Vernon Search and Rescue members step up to shave down response times - InfoNews

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Vernon Search and Rescue members step up to shave down response times

FILE PHOTO: Vernon Search and Rescue members at a training session in September 2014.
May 25, 2017 - 6:30 PM

VERNON - As call outs for Vernon Search and Rescue’s helicopter team continue to soar, the group is piloting a new project to cut down the time it takes to reach people in need.

For the past month, the volunteer agency has been fully staffing its helicopter winch rescue team seven days a week, instead of having volunteers paged out when a call comes in, spokesperson Leigh Pearson says.

That means volunteers are stationed every day, from dawn to dusk, at the hangar in West Kelowna where Wildcat Helicopters Inc. is based.

“They’re all volunteering, doing it on their own time,” Pearson says. “It’s a huge commitment. We all do it because it’s the right thing to do.”

Previously, members would either make their way to West Kelowna or, more often, get picked up in Vernon.

“If the call was north of Vernon that worked really well because they had to fly overtop of us anyway. But any other direction and it really slowed us down. In our minds, it wasn’t good enough,” Pearson says.

Vernon Search and Rescue’s helicopter winch rescue operation began as a unique pilot project in 2014, and is now a permanent service paid for by the province and used throughout the Southern Interior, not just Vernon. The only thing the province doesn’t pay for is wages for the highly trained search and rescue volunteers.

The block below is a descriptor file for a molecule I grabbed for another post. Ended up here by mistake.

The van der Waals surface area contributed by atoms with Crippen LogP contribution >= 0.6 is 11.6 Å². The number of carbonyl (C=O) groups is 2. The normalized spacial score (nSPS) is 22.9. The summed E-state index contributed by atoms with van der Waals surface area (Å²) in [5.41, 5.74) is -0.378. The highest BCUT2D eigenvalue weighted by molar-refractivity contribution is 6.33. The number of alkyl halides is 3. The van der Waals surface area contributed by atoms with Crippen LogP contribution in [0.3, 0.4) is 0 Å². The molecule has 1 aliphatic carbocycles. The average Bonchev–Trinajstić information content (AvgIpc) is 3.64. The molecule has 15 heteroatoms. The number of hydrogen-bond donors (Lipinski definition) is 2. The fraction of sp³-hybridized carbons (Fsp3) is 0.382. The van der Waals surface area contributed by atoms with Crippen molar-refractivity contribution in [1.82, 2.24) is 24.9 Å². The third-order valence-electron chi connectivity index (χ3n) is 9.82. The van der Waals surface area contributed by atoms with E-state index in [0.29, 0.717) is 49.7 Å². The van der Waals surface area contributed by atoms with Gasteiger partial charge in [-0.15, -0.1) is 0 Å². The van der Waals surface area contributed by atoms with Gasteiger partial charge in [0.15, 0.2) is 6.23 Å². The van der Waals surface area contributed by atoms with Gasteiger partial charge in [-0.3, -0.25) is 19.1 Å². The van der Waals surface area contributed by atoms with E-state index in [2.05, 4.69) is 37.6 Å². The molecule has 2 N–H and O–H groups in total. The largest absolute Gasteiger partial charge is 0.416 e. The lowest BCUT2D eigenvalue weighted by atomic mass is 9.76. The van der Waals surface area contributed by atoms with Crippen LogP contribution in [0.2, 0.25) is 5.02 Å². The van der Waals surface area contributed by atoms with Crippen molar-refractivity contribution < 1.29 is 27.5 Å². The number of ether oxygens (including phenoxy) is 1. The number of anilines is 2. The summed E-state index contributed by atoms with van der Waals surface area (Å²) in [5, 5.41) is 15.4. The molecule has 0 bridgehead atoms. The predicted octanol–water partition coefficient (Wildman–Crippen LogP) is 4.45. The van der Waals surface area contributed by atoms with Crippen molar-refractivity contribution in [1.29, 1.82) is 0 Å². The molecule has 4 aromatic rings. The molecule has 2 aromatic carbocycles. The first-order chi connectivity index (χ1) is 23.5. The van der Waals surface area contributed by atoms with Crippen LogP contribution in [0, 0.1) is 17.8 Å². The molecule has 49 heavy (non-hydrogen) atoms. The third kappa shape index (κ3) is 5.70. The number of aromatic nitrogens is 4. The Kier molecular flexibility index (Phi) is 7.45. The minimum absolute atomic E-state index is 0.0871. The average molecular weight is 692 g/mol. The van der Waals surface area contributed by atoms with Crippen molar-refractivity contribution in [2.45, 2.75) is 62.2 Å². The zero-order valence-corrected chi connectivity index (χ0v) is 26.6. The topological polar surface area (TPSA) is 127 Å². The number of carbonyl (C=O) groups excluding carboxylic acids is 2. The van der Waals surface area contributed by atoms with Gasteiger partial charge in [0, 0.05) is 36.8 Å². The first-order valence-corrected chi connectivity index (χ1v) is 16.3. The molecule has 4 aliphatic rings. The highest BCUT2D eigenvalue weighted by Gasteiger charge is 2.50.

“It’s an astonishingly good deal for the province,” Pearson says.

He says the group has nine people trained on the helicopter winch, and they rotate shifts throughout the week so it’s not the same people sitting at the hangar all day.

“They keep busy doing training and making equipment, and they’re right on the spot when a call comes in,” Pearson says.

Having members on site has already reduced response times considerably, Pearson says.

“So far it is working really well,” he says.

The system is being piloted for three months, after which time partners will decide if they will continue on a permanent basis.

“Hopefully it will fly — literally,” Pearson says.

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